It’s a new day!  Your day!


The act of observing:  to look upon another human, an object, a situation, etc. Some people observe to gain knowledge of something or someone. Some also observe to draw conclusions and understanding in order to make decisions about situations. Some of us are thought of as having “great powers of observation,” in-tune, aware, present, etc. Many an observation may be wrought with confusion or misinterpretation of a situation, depending on the conscious presence of the observer. For example, when one observes from prejudice, ignorance, judgement, etc., the resulting conclusion may often be in conflict with peace, love and joy. Some students of meditation spend time observing, their practices include awareness of any mental responses to their observation.

The student sat quietly on the ground, close enough to observe, yet distant enough to separate from the goings-on around them. There were many people in their view, some in intimate conversation and others preoccupied with the task before them. The student was aware of a faint unidentifiable smell of smoke in the air and the sensation of a quiet breeze blowing across their skin. Silent, still they tuned into sounds of chattering birds feeding on some seed-laden grasses. Conscious, still aware of the emotional vibe of those around them; calm, yet excited, joyful and loving. Then bringing their attention to their own serenity in the moment, their state of observation, they sighed and felt peace beyond words, beyond understanding. Through unanswerable, unquestionable, non-judgmental, observation, presence was felt.

A meditation, try it out here and there, now and then, when it comes to your mind, or not.  Focus your attention on your breath, simply breathe in and out; count the breaths if it helps. While you’re breathing bring part of your attention to the things going on around you. You may say to yourself, “I am observing the sensations in my body,” “I am observing the sounds in the room.”  Similar to saying “aware” yet slightly different. Aware is when things come to mind, observing is purposefully making yourself aware of something. As with an awareness meditation, be conscious if and when your mind interferes, then observe that happening to you. Observe from a place of no thought. If you cannot, practice until you can.

It’s a new day.

Mind-Made Stress

Stress in humans is a physical and/or emotional response by the body and mind to outside stimuli or internal mental thinking, resulting in the release of chemicals into the bloodstream. While its causes may vary, it is often thought of as the reaction to negative situations, although even seemingly positive moments or happenings can trigger it. For example, the excitement over a coming event, though a wonderful happening, may cause much stress over anticipation of the inevitable moment.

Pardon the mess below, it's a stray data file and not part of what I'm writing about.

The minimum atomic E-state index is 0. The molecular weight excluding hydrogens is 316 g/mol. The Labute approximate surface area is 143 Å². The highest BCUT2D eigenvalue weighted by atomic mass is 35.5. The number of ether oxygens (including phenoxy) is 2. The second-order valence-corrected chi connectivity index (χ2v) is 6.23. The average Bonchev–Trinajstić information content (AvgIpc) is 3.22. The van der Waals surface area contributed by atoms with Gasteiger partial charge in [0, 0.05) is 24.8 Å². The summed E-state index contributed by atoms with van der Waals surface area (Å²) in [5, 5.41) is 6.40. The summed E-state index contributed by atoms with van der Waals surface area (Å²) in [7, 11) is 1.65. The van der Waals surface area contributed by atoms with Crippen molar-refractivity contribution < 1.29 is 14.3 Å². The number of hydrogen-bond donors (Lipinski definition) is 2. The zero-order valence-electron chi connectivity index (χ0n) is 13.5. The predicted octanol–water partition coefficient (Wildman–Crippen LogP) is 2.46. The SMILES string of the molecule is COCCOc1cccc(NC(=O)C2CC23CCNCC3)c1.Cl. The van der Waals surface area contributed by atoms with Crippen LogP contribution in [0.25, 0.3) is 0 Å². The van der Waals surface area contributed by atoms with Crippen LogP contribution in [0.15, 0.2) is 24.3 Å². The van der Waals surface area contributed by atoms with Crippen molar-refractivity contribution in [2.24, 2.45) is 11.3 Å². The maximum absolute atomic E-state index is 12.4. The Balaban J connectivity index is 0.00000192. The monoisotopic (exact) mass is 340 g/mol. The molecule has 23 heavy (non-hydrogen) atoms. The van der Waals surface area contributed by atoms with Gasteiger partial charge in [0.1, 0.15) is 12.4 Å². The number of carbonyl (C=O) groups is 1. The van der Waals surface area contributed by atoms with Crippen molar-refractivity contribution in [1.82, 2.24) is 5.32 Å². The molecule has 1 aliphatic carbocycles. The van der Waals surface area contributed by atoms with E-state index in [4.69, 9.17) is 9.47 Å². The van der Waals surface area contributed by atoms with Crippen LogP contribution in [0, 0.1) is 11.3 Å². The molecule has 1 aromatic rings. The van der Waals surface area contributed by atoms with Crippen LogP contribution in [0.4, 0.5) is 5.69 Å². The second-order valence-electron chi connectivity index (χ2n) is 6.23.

There is physical stress, for instance, the force of one object on another or the impact of exercise or exertion on the body. You can be stressed-out, over-stressed, under stress, the cause of stress, etc. For the student of meditation, mental stress is often the focus of study.

The student sat in a moment of quiet observation of the thoughts going through their mind. They were not thinking, rather watching the thoughts as they passed through their mind. They focused their awareness on the emotional impact provoked by some of the thoughts. The thoughts were random, some of the past, some of the future. Occasionally their mind focused on the moment and presence was felt, consciously aware of the act of meditation in the moment as they observed the stream of thought. Many of the thoughts provoked feelings of joy, some doubt, others provoked feelings of stress and anxiety. As the student came out of the stillness they were well aware of the emotional, as well as, the physical impact the thoughts had on them. Aware of the joy and anxiety caused by the stream of thought, which was happening in their mind, not purposeful thinking.